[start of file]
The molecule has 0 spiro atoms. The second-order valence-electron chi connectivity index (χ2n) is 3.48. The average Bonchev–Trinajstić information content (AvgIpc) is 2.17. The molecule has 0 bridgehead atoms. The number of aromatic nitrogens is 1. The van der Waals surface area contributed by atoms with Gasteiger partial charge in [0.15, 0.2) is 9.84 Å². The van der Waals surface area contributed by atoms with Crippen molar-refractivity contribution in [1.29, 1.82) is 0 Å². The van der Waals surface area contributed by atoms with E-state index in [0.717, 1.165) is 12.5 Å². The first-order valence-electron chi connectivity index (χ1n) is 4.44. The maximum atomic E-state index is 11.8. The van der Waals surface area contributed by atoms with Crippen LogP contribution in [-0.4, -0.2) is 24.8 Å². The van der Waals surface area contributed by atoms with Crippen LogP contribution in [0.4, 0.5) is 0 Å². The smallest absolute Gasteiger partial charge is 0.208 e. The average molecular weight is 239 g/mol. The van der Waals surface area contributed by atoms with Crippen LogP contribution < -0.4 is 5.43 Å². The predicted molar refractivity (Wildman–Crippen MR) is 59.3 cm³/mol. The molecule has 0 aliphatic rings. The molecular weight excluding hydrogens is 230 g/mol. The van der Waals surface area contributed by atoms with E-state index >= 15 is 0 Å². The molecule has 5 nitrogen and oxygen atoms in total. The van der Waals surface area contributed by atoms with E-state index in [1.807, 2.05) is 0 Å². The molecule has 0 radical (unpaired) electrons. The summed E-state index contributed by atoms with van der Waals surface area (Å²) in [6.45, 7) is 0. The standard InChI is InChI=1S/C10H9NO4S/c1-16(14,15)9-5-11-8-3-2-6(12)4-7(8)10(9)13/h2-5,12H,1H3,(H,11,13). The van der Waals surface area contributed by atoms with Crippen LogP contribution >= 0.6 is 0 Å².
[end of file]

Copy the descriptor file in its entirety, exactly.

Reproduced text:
The molecule has 0 spiro atoms. The second-order valence-electron chi connectivity index (χ2n) is 3.48. The average Bonchev–Trinajstić information content (AvgIpc) is 2.17. The molecule has 0 bridgehead atoms. The number of aromatic nitrogens is 1. The van der Waals surface area contributed by atoms with Gasteiger partial charge in [0.15, 0.2) is 9.84 Å². The van der Waals surface area contributed by atoms with Crippen molar-refractivity contribution in [1.29, 1.82) is 0 Å². The van der Waals surface area contributed by atoms with E-state index in [0.717, 1.165) is 12.5 Å². The first-order valence-electron chi connectivity index (χ1n) is 4.44. The maximum atomic E-state index is 11.8. The van der Waals surface area contributed by atoms with Crippen LogP contribution in [-0.4, -0.2) is 24.8 Å². The van der Waals surface area contributed by atoms with Crippen LogP contribution in [0.4, 0.5) is 0 Å². The smallest absolute Gasteiger partial charge is 0.208 e. The average molecular weight is 239 g/mol. The van der Waals surface area contributed by atoms with Crippen LogP contribution < -0.4 is 5.43 Å². The predicted molar refractivity (Wildman–Crippen MR) is 59.3 cm³/mol. The molecule has 0 aliphatic rings. The molecular weight excluding hydrogens is 230 g/mol. The van der Waals surface area contributed by atoms with E-state index >= 15 is 0 Å². The molecule has 5 nitrogen and oxygen atoms in total. The van der Waals surface area contributed by atoms with E-state index in [1.807, 2.05) is 0 Å². The molecule has 0 radical (unpaired) electrons. The summed E-state index contributed by atoms with van der Waals surface area (Å²) in [6.45, 7) is 0. The standard InChI is InChI=1S/C10H9NO4S/c1-16(14,15)9-5-11-8-3-2-6(12)4-7(8)10(9)13/h2-5,12H,1H3,(H,11,13). The van der Waals surface area contributed by atoms with Crippen LogP contribution >= 0.6 is 0 Å².